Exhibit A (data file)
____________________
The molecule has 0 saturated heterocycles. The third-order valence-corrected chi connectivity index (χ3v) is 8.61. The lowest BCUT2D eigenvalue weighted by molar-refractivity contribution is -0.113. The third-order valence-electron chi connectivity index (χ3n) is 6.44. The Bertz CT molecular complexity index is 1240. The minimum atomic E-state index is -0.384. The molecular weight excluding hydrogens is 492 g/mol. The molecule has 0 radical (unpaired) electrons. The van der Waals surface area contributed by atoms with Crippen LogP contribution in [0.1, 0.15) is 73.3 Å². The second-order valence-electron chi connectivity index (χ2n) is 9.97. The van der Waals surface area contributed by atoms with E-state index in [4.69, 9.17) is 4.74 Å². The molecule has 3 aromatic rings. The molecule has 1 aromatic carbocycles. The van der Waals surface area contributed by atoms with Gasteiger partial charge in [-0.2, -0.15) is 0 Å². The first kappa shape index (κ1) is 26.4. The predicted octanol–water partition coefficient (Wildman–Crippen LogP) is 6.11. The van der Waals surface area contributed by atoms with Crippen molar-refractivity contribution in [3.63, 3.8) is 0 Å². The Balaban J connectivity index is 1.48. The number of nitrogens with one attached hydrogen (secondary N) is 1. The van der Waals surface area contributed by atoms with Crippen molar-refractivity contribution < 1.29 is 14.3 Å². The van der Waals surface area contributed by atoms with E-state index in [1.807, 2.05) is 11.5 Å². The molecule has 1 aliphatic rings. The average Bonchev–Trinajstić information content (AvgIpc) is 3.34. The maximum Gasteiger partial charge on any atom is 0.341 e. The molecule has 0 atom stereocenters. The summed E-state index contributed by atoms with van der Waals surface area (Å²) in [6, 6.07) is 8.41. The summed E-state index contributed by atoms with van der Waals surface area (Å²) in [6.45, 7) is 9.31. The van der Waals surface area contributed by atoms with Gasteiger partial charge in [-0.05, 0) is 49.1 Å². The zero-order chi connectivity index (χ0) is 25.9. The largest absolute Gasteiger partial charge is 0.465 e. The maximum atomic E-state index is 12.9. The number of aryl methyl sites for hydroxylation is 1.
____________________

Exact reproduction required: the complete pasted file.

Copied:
The molecule has 0 saturated heterocycles. The third-order valence-corrected chi connectivity index (χ3v) is 8.61. The lowest BCUT2D eigenvalue weighted by molar-refractivity contribution is -0.113. The third-order valence-electron chi connectivity index (χ3n) is 6.44. The Bertz CT molecular complexity index is 1240. The minimum atomic E-state index is -0.384. The molecular weight excluding hydrogens is 492 g/mol. The molecule has 0 radical (unpaired) electrons. The van der Waals surface area contributed by atoms with Crippen LogP contribution in [0.1, 0.15) is 73.3 Å². The second-order valence-electron chi connectivity index (χ2n) is 9.97. The van der Waals surface area contributed by atoms with E-state index in [4.69, 9.17) is 4.74 Å². The molecule has 3 aromatic rings. The molecule has 1 aromatic carbocycles. The van der Waals surface area contributed by atoms with Gasteiger partial charge in [-0.2, -0.15) is 0 Å². The first kappa shape index (κ1) is 26.4. The predicted octanol–water partition coefficient (Wildman–Crippen LogP) is 6.11. The van der Waals surface area contributed by atoms with Crippen molar-refractivity contribution in [3.63, 3.8) is 0 Å². The Balaban J connectivity index is 1.48. The number of nitrogens with one attached hydrogen (secondary N) is 1. The van der Waals surface area contributed by atoms with Crippen molar-refractivity contribution < 1.29 is 14.3 Å². The van der Waals surface area contributed by atoms with E-state index in [1.807, 2.05) is 11.5 Å². The molecule has 1 aliphatic rings. The average Bonchev–Trinajstić information content (AvgIpc) is 3.34. The maximum Gasteiger partial charge on any atom is 0.341 e. The molecule has 0 atom stereocenters. The summed E-state index contributed by atoms with van der Waals surface area (Å²) in [6, 6.07) is 8.41. The summed E-state index contributed by atoms with van der Waals surface area (Å²) in [6.45, 7) is 9.31. The van der Waals surface area contributed by atoms with Gasteiger partial charge in [-0.05, 0) is 49.1 Å². The zero-order chi connectivity index (χ0) is 25.9. The largest absolute Gasteiger partial charge is 0.465 e. The maximum atomic E-state index is 12.9. The number of aryl methyl sites for hydroxylation is 1.